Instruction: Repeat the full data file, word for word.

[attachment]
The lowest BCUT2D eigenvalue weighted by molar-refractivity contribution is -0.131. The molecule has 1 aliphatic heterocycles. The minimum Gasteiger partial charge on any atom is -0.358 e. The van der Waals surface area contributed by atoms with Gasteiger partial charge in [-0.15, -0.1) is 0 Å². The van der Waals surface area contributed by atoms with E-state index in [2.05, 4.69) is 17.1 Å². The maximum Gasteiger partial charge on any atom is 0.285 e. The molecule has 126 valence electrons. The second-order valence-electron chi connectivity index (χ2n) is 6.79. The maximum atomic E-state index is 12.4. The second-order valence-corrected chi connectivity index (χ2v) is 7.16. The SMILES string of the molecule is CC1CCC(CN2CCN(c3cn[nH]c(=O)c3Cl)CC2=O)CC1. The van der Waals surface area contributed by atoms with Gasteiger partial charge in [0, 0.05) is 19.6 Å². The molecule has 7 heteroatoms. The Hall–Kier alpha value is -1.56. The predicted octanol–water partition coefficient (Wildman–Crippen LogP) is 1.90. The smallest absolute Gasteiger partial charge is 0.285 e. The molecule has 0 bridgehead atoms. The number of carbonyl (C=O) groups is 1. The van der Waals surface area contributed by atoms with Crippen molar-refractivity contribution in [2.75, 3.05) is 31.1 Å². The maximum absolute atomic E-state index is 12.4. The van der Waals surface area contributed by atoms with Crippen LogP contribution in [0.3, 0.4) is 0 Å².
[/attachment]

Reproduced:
The lowest BCUT2D eigenvalue weighted by molar-refractivity contribution is -0.131. The molecule has 1 aliphatic heterocycles. The minimum Gasteiger partial charge on any atom is -0.358 e. The van der Waals surface area contributed by atoms with Gasteiger partial charge in [-0.15, -0.1) is 0 Å². The van der Waals surface area contributed by atoms with E-state index in [2.05, 4.69) is 17.1 Å². The maximum Gasteiger partial charge on any atom is 0.285 e. The molecule has 126 valence electrons. The second-order valence-electron chi connectivity index (χ2n) is 6.79. The maximum atomic E-state index is 12.4. The second-order valence-corrected chi connectivity index (χ2v) is 7.16. The SMILES string of the molecule is CC1CCC(CN2CCN(c3cn[nH]c(=O)c3Cl)CC2=O)CC1. The van der Waals surface area contributed by atoms with Gasteiger partial charge in [0, 0.05) is 19.6 Å². The molecule has 7 heteroatoms. The Hall–Kier alpha value is -1.56. The predicted octanol–water partition coefficient (Wildman–Crippen LogP) is 1.90. The smallest absolute Gasteiger partial charge is 0.285 e. The molecule has 0 bridgehead atoms. The number of carbonyl (C=O) groups is 1. The van der Waals surface area contributed by atoms with Crippen molar-refractivity contribution in [2.75, 3.05) is 31.1 Å². The maximum absolute atomic E-state index is 12.4. The van der Waals surface area contributed by atoms with Crippen LogP contribution in [0.3, 0.4) is 0 Å².